Tenants cannot afford high upfront move-in costs, typically paying first and last months’ rent, deposit, plus other related move-in fees all at once to secure housing. This creates an often insurmountable financial hurdle for tenants who could otherwise afford the monthly rent. Fees and deposits must be limited to the equivalent of one month’s rent, and broken out over a 6 month payment plan. Last month’s rent must be classified as a deposit and be included in the total move-in costs limit.
Restore Just Cause Eviction Protection
Seattle tenants were previously protected from retaliation when filing complaints with the city or asserting their rights by the Just Cause Eviction Ordinance (JCEO). However, due to a flawed court case this critical eviction protection does not cover tenants on a term lease that is set to expire. This leaves a hole in the JCEO big enough to drive a truck through; as landlords can simply allow a lease to expire to evict a tenant for no cause. It is paramount to protect tenants from retaliation by requiring just cause protections regardless of the expiration of their lease. The city must require just cause when a lease is set to expire before a landlord can initiate an eviction.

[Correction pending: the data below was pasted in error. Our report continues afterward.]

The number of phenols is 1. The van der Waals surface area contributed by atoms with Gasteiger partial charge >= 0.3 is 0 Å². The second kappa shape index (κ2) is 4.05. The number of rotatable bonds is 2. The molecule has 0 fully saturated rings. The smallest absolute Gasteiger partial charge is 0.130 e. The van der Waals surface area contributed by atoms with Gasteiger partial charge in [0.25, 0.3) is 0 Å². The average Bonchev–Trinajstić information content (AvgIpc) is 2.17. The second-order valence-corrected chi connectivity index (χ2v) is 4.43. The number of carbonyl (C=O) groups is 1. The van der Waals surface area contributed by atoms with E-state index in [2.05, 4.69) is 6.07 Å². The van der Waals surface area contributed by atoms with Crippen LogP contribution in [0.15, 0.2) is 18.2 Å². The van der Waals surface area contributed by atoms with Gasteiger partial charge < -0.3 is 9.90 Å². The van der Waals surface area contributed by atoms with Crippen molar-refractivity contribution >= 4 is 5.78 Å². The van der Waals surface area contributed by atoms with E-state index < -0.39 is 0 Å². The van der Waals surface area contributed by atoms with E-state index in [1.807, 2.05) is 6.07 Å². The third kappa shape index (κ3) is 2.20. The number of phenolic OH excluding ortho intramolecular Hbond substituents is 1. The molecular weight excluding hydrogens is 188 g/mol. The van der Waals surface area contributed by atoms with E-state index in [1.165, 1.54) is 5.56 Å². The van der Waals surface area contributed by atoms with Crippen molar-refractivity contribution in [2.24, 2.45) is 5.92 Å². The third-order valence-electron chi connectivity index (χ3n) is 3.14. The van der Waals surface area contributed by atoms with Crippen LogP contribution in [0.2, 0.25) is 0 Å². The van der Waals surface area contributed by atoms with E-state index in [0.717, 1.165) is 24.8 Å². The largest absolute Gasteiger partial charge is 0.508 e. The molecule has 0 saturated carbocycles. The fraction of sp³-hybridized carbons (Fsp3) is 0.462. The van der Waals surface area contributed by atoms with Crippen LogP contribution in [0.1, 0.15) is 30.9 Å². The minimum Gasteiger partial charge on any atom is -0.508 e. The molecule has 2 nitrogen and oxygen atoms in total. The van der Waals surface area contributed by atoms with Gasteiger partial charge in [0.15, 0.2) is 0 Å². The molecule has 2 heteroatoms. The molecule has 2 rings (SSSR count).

Tenants face many unfair barriers to access housing based on discriminatory practices. Landlords must be prohibited from discriminating based on a tenant’s source of income, and not use categorical bans based on criminal history. Policies must be adopted to prohibit housing denials based on negative credit scores relating to student or medical debt, or where the debt is not a reflection on a tenant’s future behavior when renting a home.
Healthy & Safe Housing
It is estimated that 27,000 Seattle tenants live in substandard rental housing, with enormous impacts on their health and safety. The city must adopt stronger healthy housing standards supported by both community and municipal enforcement.